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Suppose, I'm dropping a rubber ball on the floor and it bounces back up. I'm trying to understand this by considering the forces, and not using momentum, collision, or energy.

Eventually, the ball would come to rest, due to dissipation of energy, and when that happens, the normal reaction of the floor on the ball would be equal to the weight of the ball, due to electrostatic force.

However, I'm wondering what happens before that. When the ball drops for the first time, it would bounce back up. There are three forces involved here, that are relevant. First is the normal force exerted on the floor by the ball (indirectly due to gravity). The second force is the normal reaction of the floor on the ball (due to electrostatic repulsion). The third is the force of gravity exerted on the ball by the Earth.

Normally it is expected that the normal force should be equal to the weight, as is the case when the ball comes to rest. However, in this case, the initial normal force exerted on the ball, by the floor, is obviously more than the weight — hence the ball bounces back up. My question is, how is that so?

How can the normal reaction force be initially greater than the weight? Please tell me this on the basis of the acting forces, and not using momentum conservation and energy conservation.

My intuition is that there is a fourth force working here, one that deforms the ball when it hits the ground. This force increases the normal reaction of the ground toward the ball, and makes it greater than the weight, and is the reason why the ball bounces back up. Each time the ball loses energy, so this deformation would be lesser and lesser, and the reason why the normal reaction would decrease after every bounce, until it becomes equal to the weight.

Please tell me if this explanation is correct for this situation. Moreover, please tell me, if this explanation is correct for collisions in general.

I'm trying to look at collisions from the force perspective, rather than the momentum perspective.

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First is the normal force exerted on the floor by the ball (indirectly due to gravity).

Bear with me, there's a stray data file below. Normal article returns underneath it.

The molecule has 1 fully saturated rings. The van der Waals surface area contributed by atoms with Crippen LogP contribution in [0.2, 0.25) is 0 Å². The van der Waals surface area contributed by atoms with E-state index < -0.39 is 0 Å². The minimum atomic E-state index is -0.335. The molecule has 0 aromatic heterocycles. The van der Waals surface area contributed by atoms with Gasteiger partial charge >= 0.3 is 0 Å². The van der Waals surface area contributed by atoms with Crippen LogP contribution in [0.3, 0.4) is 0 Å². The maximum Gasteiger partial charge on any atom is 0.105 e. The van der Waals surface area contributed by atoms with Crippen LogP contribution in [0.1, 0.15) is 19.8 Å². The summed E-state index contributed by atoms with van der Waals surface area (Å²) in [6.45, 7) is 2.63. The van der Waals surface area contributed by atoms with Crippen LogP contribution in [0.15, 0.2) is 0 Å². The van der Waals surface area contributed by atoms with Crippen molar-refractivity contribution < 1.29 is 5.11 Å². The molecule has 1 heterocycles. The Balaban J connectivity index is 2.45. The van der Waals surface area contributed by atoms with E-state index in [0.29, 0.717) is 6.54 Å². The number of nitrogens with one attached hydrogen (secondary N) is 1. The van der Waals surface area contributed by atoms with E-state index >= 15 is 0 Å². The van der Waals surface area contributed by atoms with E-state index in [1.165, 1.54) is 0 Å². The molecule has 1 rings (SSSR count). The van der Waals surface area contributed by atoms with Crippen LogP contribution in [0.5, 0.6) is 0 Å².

Gravity is not the only effect here. The ball is moving downward when it reaches the floor. In order to stop moving downward, the ball has to undergo an acceleration upward. This acceleration requires a force: $a = F/m$. The strength of this force and acceleration depends on the speed of the ball (how much acceleration is required) and the materials (how far the ball can deform).

It may be helpful to think of the ball as a spring. The force the ball exerts depends on the deformation, just like the force exerted by a spring depends on the deformation.

When the ball first touches the floor, the normal force is small, so the ball is still accelerating downward. After a certain amount of deformation, the ball is exerting a force equal to its weight. But this doesn't stop the ball, it just stops the acceleration. The ball continues to move downward.

As it does it compresses further. The normal force exceeds the weight and the ball begins to slow down. This continues until the acceleration removes all of the ball's downward velocity. The spring forces are still greater than gravity though, so the upward acceleration continues. This is sufficient to give it an upward velocity that allows it to bounce off the floor.

So, the normal reaction should always be more than the weight of a falling body, to account for that extra velocity that remains, even after the net force acting on the body is 0.

Well, at the instant the net force is zero, the normal force would be equal to the weight. But the downward velocity that remains will cause the ball to move closer to the floor and for the forces to increase with time.

For a stationary object kept on a floor, the normal force is exactly equal to weight, as there is no 'extra downward velocity'. Are these assertions correct ?

Right. The system is in equilibrium. The weight is exactly opposed by the normal force, so the object does not accelerate.

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  • $\begingroup$ So, the normal reaction from the ground, when the ball hits the ground is $mg+F_{elastic}$. The downward force is just $mg$. This gives the ball an upward velocity. As long as the ball bounces off, this force disappears because there is no contact, and gravity brings it down again. Is this correct ? $\endgroup$ Aug 25 at 21:48
  • $\begingroup$ If an absolutely inelastic object falls on the floor and does not break, then the normal reaction of the floor should be slightly more than the weight of the object, in order to cancel out that 'extra' downward velocity. However, that would have a net upward acceleration that would make the object bounce back up minutely. But that doesn't happen, because of energy dissipation through heat or sound right ? Its the reason, humans don't bounce back up when dropped on the floor. $\endgroup$ Aug 25 at 21:53
  • $\begingroup$ Nice answer. +1 from me. It might be slightly better to consider the ball as a spring with some damping, as the collision with the ground is never perfectly elastic. $\endgroup$
    – Gert
    Aug 25 at 21:54
  • $\begingroup$ So, the normal reaction should always be more than the weight of a falling body, to account for that extra velocity that remains, even after the net force acting on the body is $0$. For a stationary object kept on a floor, the normal force is exactly equal to weight, as there is no 'extra downward velocity'. Are these assertions correct ? $\endgroup$ Aug 25 at 21:56
  • $\begingroup$ Added a bit to include your comment. $\endgroup$
    – BowlOfRed
    Aug 25 at 22:06

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